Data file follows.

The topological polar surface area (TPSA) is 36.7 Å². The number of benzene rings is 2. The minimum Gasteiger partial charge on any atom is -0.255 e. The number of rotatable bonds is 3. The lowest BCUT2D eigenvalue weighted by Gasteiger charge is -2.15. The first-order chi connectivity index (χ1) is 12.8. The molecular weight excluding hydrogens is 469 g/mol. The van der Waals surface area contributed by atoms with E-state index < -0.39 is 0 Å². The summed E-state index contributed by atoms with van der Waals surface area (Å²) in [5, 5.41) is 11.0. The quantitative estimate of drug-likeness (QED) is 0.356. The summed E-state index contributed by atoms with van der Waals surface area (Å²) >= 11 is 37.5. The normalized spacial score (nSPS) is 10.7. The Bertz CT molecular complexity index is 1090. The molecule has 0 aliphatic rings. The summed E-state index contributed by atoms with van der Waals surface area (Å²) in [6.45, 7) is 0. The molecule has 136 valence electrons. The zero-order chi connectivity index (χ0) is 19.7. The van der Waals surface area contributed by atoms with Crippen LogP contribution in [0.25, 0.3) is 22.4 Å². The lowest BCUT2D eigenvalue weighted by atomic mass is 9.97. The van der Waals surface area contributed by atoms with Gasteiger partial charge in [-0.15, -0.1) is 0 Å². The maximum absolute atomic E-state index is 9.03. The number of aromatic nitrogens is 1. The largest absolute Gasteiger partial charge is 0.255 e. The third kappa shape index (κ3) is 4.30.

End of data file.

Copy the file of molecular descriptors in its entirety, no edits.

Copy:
The topological polar surface area (TPSA) is 36.7 Å². The number of benzene rings is 2. The minimum Gasteiger partial charge on any atom is -0.255 e. The number of rotatable bonds is 3. The lowest BCUT2D eigenvalue weighted by Gasteiger charge is -2.15. The first-order chi connectivity index (χ1) is 12.8. The molecular weight excluding hydrogens is 469 g/mol. The van der Waals surface area contributed by atoms with E-state index < -0.39 is 0 Å². The summed E-state index contributed by atoms with van der Waals surface area (Å²) in [5, 5.41) is 11.0. The quantitative estimate of drug-likeness (QED) is 0.356. The summed E-state index contributed by atoms with van der Waals surface area (Å²) >= 11 is 37.5. The normalized spacial score (nSPS) is 10.7. The Bertz CT molecular complexity index is 1090. The molecule has 0 aliphatic rings. The summed E-state index contributed by atoms with van der Waals surface area (Å²) in [6.45, 7) is 0. The molecule has 136 valence electrons. The zero-order chi connectivity index (χ0) is 19.7. The van der Waals surface area contributed by atoms with Crippen LogP contribution in [0.25, 0.3) is 22.4 Å². The lowest BCUT2D eigenvalue weighted by atomic mass is 9.97. The van der Waals surface area contributed by atoms with Gasteiger partial charge in [-0.15, -0.1) is 0 Å². The maximum absolute atomic E-state index is 9.03. The number of aromatic nitrogens is 1. The largest absolute Gasteiger partial charge is 0.255 e. The third kappa shape index (κ3) is 4.30.